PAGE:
Sunday, 9 March 2014

A comment on warmongering - Putin, the Crimea and Ukraine

President Vladimir Putin is not by western standards any kind of  democrat. The heavy-handed authoritarianism and, indeed, oligarchic corruption, of his government are well documented.
However, I can't be alone in being both worried and appalled at some of the aggressive and militaristic rhetoric coming, not from the Kremlin, but from western sources at present. The irony that 2014 sees the hundredth anniversary of the outbreak of the Great War seems lost on many politicians and commentators (on the 'liberal' left and 'neo-conservative' right alike)  in our historically insular culture. The prospect of a Europe once again sleepwalking into war is too horrific to contemplate.

Moreover, since the implosion of the Soviet Union and the Eastern Bloc (something which was a true victory for western, democratic and Christian values, thanks to the leadership of such people as Ronald Reagan, Margaret Thatcher and Pope John Paul II) the NATO allies and the EU seem to have adopted a policy of deliberate and dangerous humiliation of the former super-power even in its own backyard.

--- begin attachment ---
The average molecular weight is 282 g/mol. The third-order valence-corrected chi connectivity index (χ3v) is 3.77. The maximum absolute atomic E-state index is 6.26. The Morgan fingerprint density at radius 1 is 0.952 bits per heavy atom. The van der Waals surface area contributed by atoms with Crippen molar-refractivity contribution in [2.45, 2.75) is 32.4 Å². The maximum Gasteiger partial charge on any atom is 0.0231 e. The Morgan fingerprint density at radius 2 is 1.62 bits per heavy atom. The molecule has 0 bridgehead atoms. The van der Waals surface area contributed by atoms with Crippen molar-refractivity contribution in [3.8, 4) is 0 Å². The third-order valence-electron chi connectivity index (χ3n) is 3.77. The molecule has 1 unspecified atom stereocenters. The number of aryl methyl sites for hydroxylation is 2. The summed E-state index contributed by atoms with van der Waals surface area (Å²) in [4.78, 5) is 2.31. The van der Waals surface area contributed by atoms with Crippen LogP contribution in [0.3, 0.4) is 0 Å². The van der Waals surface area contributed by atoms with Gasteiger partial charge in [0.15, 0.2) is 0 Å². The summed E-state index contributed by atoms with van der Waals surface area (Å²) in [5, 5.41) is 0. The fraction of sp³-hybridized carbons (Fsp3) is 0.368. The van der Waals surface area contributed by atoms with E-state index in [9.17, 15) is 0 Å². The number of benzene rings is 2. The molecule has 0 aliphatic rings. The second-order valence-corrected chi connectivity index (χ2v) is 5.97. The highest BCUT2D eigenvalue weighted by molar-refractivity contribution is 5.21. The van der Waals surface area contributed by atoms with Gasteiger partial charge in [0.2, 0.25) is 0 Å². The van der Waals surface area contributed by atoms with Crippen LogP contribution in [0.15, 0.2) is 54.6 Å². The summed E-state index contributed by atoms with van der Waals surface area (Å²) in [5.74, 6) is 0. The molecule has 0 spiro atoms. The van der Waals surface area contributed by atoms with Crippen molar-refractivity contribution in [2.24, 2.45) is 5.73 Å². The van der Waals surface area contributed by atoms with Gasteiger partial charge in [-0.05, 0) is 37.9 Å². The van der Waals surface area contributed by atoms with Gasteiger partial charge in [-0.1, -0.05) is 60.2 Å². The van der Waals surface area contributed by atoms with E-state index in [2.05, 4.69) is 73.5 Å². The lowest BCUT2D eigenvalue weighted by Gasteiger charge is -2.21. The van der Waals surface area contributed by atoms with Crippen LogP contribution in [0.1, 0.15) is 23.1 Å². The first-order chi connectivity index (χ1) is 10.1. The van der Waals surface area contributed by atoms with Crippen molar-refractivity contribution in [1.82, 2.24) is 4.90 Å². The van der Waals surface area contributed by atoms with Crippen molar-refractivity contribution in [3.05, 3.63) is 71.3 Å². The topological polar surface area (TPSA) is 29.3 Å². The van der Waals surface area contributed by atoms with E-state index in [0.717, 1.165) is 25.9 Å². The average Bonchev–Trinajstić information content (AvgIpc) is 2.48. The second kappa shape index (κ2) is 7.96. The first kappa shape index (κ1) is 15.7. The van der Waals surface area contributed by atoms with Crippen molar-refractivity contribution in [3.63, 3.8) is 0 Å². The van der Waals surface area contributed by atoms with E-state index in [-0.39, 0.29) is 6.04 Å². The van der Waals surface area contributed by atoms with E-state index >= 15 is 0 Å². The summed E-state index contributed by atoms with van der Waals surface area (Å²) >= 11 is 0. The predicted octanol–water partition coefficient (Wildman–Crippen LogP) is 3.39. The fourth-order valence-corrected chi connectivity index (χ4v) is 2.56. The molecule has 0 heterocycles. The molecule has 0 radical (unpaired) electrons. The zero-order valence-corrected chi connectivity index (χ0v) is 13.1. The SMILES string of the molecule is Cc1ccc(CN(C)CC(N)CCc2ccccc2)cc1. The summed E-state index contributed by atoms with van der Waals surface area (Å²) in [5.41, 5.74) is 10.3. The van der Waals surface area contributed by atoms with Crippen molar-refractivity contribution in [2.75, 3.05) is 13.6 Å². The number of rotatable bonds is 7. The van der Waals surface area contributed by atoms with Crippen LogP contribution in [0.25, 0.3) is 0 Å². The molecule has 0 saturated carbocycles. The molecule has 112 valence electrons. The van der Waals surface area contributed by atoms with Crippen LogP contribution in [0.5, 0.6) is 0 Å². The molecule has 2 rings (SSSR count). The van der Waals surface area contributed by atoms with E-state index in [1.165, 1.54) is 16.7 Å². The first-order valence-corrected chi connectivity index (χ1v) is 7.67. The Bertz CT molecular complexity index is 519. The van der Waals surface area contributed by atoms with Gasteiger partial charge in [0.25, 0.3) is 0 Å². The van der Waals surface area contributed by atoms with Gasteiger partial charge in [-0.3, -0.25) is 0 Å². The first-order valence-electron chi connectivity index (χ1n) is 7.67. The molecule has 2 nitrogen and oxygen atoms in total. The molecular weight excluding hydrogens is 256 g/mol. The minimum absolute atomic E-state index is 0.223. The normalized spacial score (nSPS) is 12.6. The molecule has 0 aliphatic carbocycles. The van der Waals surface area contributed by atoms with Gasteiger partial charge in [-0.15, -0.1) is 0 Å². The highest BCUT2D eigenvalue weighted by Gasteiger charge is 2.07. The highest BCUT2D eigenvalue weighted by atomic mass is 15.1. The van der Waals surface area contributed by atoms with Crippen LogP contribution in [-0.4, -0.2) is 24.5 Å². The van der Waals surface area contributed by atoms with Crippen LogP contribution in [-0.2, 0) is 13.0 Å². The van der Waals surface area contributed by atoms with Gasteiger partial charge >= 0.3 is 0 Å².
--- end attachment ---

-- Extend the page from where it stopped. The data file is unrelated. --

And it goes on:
As for Ukraine, the politics of the region are historically notoriously complex, and there are no easily identified contemporary heroes and villains anywhere to be found; as in Syria, western interference is in danger of turning a merely oppressive situation (if Ukraine could really be described as that) into a humanitarian catastrophe.

For whatever reason (and one shouldn't rule out the possibility that he actually believes it) Russia's President has championed both the revival of the Orthodox Church in his country and become an outspoken defender of traditional family values.

As for the West's increasingly shrill denunciations of Putin himself - stoked by a irresponsible media, frankly obsessed with spurious notions of  'equality', which seems to have little perspective or balance left where modern Russia is concerned - one can't help wondering whether this is entirely provoked by his intervention in Ukraine / Crimea or whether our real concern, having first 'encouraged' the toppling of Ukraine's elected, if highly flawed, pro-Russian president, Viktor Yanukovych, is not to export free and fair elections and the rule of law to the region, but to promote a far wider and less disinterested agenda altogether....


Apologies for the lack of posts recently - a combination of busy-ness, ongoing family illness and essential preparations for Lent...

2 comments:

  1. Putin? New Constantine, my friend.

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  2. Putin made some good points in his Crimea speech. I can see how he might view the USA as an aggressor. Certainly other nations, with the exception of Kuwait, saw us in that light when we took out Saddam.

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